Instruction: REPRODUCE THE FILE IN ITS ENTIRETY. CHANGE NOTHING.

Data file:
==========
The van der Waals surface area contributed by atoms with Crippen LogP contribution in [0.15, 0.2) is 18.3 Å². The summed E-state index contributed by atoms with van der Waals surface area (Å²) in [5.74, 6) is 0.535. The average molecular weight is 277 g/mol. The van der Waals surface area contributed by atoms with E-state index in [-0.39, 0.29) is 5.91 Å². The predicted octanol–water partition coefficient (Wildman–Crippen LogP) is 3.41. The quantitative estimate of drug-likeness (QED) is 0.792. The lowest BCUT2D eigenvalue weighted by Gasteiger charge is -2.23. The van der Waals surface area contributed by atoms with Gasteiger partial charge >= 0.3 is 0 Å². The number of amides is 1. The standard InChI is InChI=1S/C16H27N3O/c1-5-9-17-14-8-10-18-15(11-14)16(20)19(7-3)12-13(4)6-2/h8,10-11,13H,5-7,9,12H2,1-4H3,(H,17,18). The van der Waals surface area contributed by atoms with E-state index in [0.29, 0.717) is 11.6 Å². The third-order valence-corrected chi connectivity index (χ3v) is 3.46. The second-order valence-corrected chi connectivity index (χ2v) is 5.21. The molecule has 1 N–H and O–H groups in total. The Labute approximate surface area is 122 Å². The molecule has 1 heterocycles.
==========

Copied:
The van der Waals surface area contributed by atoms with Crippen LogP contribution in [0.15, 0.2) is 18.3 Å². The summed E-state index contributed by atoms with van der Waals surface area (Å²) in [5.74, 6) is 0.535. The average molecular weight is 277 g/mol. The van der Waals surface area contributed by atoms with E-state index in [-0.39, 0.29) is 5.91 Å². The predicted octanol–water partition coefficient (Wildman–Crippen LogP) is 3.41. The quantitative estimate of drug-likeness (QED) is 0.792. The lowest BCUT2D eigenvalue weighted by Gasteiger charge is -2.23. The van der Waals surface area contributed by atoms with Gasteiger partial charge >= 0.3 is 0 Å². The number of amides is 1. The standard InChI is InChI=1S/C16H27N3O/c1-5-9-17-14-8-10-18-15(11-14)16(20)19(7-3)12-13(4)6-2/h8,10-11,13H,5-7,9,12H2,1-4H3,(H,17,18). The van der Waals surface area contributed by atoms with E-state index in [0.29, 0.717) is 11.6 Å². The third-order valence-corrected chi connectivity index (χ3v) is 3.46. The second-order valence-corrected chi connectivity index (χ2v) is 5.21. The molecule has 1 N–H and O–H groups in total. The Labute approximate surface area is 122 Å². The molecule has 1 heterocycles.